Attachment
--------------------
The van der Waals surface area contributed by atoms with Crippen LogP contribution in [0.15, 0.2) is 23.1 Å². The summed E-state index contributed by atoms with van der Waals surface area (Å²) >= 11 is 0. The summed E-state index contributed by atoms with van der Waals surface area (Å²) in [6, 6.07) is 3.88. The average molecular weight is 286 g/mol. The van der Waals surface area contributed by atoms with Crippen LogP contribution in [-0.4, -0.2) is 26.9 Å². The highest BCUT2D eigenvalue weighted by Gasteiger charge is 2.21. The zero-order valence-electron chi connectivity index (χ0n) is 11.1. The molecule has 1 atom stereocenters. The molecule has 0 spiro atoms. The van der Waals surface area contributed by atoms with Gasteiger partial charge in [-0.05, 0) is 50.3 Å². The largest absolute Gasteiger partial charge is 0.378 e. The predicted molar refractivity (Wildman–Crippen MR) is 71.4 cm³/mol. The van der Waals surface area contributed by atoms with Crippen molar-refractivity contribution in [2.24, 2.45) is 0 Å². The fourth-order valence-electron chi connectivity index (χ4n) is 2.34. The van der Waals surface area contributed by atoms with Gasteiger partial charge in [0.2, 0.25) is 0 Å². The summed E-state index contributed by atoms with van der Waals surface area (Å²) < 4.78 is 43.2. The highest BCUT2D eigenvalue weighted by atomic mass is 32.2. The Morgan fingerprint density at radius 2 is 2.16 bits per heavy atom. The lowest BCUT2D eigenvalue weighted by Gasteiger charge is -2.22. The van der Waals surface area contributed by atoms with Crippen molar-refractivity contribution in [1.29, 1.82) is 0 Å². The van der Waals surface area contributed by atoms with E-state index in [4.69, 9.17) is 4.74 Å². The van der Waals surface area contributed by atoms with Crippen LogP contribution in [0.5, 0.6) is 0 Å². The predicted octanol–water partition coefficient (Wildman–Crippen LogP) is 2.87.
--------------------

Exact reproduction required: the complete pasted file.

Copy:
The van der Waals surface area contributed by atoms with Crippen LogP contribution in [0.15, 0.2) is 23.1 Å². The summed E-state index contributed by atoms with van der Waals surface area (Å²) >= 11 is 0. The summed E-state index contributed by atoms with van der Waals surface area (Å²) in [6, 6.07) is 3.88. The average molecular weight is 286 g/mol. The van der Waals surface area contributed by atoms with Crippen LogP contribution in [-0.4, -0.2) is 26.9 Å². The highest BCUT2D eigenvalue weighted by Gasteiger charge is 2.21. The zero-order valence-electron chi connectivity index (χ0n) is 11.1. The molecule has 1 atom stereocenters. The molecule has 0 spiro atoms. The van der Waals surface area contributed by atoms with Gasteiger partial charge in [-0.05, 0) is 50.3 Å². The largest absolute Gasteiger partial charge is 0.378 e. The predicted molar refractivity (Wildman–Crippen MR) is 71.4 cm³/mol. The van der Waals surface area contributed by atoms with Crippen molar-refractivity contribution in [2.24, 2.45) is 0 Å². The fourth-order valence-electron chi connectivity index (χ4n) is 2.34. The van der Waals surface area contributed by atoms with Gasteiger partial charge in [0.2, 0.25) is 0 Å². The summed E-state index contributed by atoms with van der Waals surface area (Å²) < 4.78 is 43.2. The highest BCUT2D eigenvalue weighted by atomic mass is 32.2. The Morgan fingerprint density at radius 2 is 2.16 bits per heavy atom. The lowest BCUT2D eigenvalue weighted by Gasteiger charge is -2.22. The van der Waals surface area contributed by atoms with Crippen molar-refractivity contribution in [1.29, 1.82) is 0 Å². The van der Waals surface area contributed by atoms with E-state index in [4.69, 9.17) is 4.74 Å². The van der Waals surface area contributed by atoms with Crippen LogP contribution in [0.5, 0.6) is 0 Å². The predicted octanol–water partition coefficient (Wildman–Crippen LogP) is 2.87.